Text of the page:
Introduction: The power to “roll your own” maps

In 2005 a group of R developers created the R package sp to extend R with classes and methods for spatial data (Pebesma and Bivand, 2005). Since then, hundreds of packages have been created to assist in analyzing and visualizing spatial data. Given the myriad of GIS software that already exists, created by ESRI as well as many other companies, what is the advantage of conducting geospatial analysis in R? Here’s a comparison of GIS and R provided by Robert Hijmans (UC Davis):

GIS R
Visual interaction Data & model focused
Data management Analysis
Geometric operations Attributes as important
Standard workflows Creativity & innovation
Single map production Many (simpler) maps
Click, click, click, & click Repeatability (single script)
Speed of execution Speed of development
Typically expensive Powerfull and free

This short class is designed to introduce geospatial analysis in R. To do this we will focus on the building blocks as well as some packages that facilitate easy analysis and visualization. The primary topics that I will focus on are:

  1. Point Data
  2. Polygon Data
  3. Understanding and using datums
  4. Geo-Coding
  5. Introducing the ggmap package
  6. Advanced Visualization Topics

If you need to conduct a quick review of R, I recommend that you look at two introductory lessons that we’ve developed for West Point cadets:

Before you begin conducting spatial analysis in R, make sure that you install three necessary packages: ggmap, Rcpp, and sp. This can be done in the packages tab in the lower right quadrant of RStudio. It can also be done on the command line by typing install.packages('ggmap') , install.packages('Rcpp'), and install.packages('sp')

Point Data

Point data is the simplest type of geospatial data. Spatial point data is used represent the spatial nature of events. Examples of point data include the location of a customer’s iPhone purchases in business, the location of a crime in law enforcement, the location of attacks in the military, or the location of infrastructure in engineering. Point data means that an entity is represented by an x coordinate and a y coordinate in space. In data, this is most often done by recording a longitude and latitude. We are going to import a data set that you should already be familiar with: the Houston Crime data set. You can import this data with the command:

library(ggmap)
library(Rcpp)
data(crime)  ##After running this commend, you shoud see 'crime' in your working environment.

Now let’s explore the data. Let’s first see what the column names are:

names(crime)
##  [1] "time"     "date"     "hour"     "premise"  "offense"  "beat"    
##  [7] "block"    "street"   "type"     "suffix"   "number"   "month"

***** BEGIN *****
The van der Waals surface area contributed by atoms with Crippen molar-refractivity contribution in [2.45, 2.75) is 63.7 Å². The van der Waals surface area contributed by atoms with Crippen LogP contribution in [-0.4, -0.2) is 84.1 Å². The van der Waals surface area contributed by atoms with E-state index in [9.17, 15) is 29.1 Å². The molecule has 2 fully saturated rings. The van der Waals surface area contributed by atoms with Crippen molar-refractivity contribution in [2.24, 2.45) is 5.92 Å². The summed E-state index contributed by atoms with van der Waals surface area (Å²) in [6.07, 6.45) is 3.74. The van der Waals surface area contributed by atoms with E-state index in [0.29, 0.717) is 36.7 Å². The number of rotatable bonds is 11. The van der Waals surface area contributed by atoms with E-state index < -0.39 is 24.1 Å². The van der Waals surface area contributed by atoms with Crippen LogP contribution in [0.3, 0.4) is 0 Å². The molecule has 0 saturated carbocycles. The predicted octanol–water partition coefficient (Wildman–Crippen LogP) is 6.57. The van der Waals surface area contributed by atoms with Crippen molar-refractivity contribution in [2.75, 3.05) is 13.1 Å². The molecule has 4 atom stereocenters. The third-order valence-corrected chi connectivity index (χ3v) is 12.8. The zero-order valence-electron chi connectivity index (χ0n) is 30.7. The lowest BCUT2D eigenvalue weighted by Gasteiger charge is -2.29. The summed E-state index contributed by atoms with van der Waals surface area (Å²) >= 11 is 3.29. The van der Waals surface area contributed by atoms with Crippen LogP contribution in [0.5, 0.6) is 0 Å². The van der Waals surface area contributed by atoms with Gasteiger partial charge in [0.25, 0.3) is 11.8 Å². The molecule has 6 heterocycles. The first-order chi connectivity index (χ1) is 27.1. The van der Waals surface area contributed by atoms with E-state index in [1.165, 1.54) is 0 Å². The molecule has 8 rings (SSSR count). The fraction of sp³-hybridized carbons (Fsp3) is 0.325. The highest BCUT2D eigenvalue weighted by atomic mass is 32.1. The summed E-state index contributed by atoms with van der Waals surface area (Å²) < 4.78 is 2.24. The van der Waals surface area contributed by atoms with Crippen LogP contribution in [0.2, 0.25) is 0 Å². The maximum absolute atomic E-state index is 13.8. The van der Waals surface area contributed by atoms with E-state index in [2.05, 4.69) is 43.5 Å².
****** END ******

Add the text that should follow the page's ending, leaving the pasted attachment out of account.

## [13] "day"      "location" "address"  "lon"      "lat"

We see that we have some time fields, type of offense fields, as well as some spatial fields. In addition to the street address, we actually have the longitude and the latitude. We can get a little more information on the columns with the command:

str(crime)
## 'data.frame':    86314 obs. of  17 variables:
##  $ time    : POSIXt, format: "2010-01-01 01:00:00" "2010-01-01 01:00:00" ...
##  $ date    : chr  "1/1/2010" "1/1/2010" "1/1/2010" "1/1/2010" ...
##  $ hour    : int  0 0 0 0 0 0 0 0 0 0 ...
##  $ premise : chr  "18A" "13R" "20R" "20R" ...
##  $ offense : Factor w/ 7 levels "aggravated assault",..: 4 6 1 1 1 3 3 3 3 3 ...
##  $ beat    : chr  "15E30" "13D10" "16E20" "2A30" ...
##  $ block   : chr  "9600-9699" "4700-4799" "5000-5099" "1000-1099" ...
##  $ street  : chr  "marlive" "telephone" "wickview" "ashland" ...
##  $ type    : chr  "ln" "rd" "ln" "st" ...
##  $ suffix  : chr  "-" "-" "-" "-" ...
##  $ number  : int  1 1 1 1 1 1 1 1 1 1 ...
##  $ month   : Ord.factor w/ 8 levels "january"<"february"<..: 1 1 1 1 1 1 1 1 1 1 ...
##  $ day     : Ord.factor w/ 7 levels "monday"<"tuesday"<..: 5 5 5 5 5 5 5 5 5 5 ...
##  $ location: chr  "apartment parking lot" "road / street / sidewalk" "residence / house" "residence / house" ...
##  $ address : chr  "9650 marlive ln" "4750 telephone rd" "5050 wickview ln" "1050 ashland st" ...
##  $ lon     : num  -95.4 -95.3 -95.5 -95.4 -95.4 ...
##  $ lat     : num  29.7 29.7 29.6 29.8 29.7 ...

Now that we’ve learned a little bit about the data, let’s explore the spatial component of our data. To do this, I usually start by plotting it against a plane white background as simple x and y coordinates. To do this in R, we simply type:

plot(crime$lon,crime$lat,xlab="lon",ylab="lat")

This plot shows us immediately that we have some outliers that seem to be pretty far away from Houston, Texas.

Now let’s showcase the power of the ggmap package by plotting this same data on an image from Google Maps. First, let’s learn how to get a map from Google Maps. The following code gets and plots a map of Houston from Google Maps:

qmap("houston", zoom = 13)  #This command retrieves and plots a map of Houston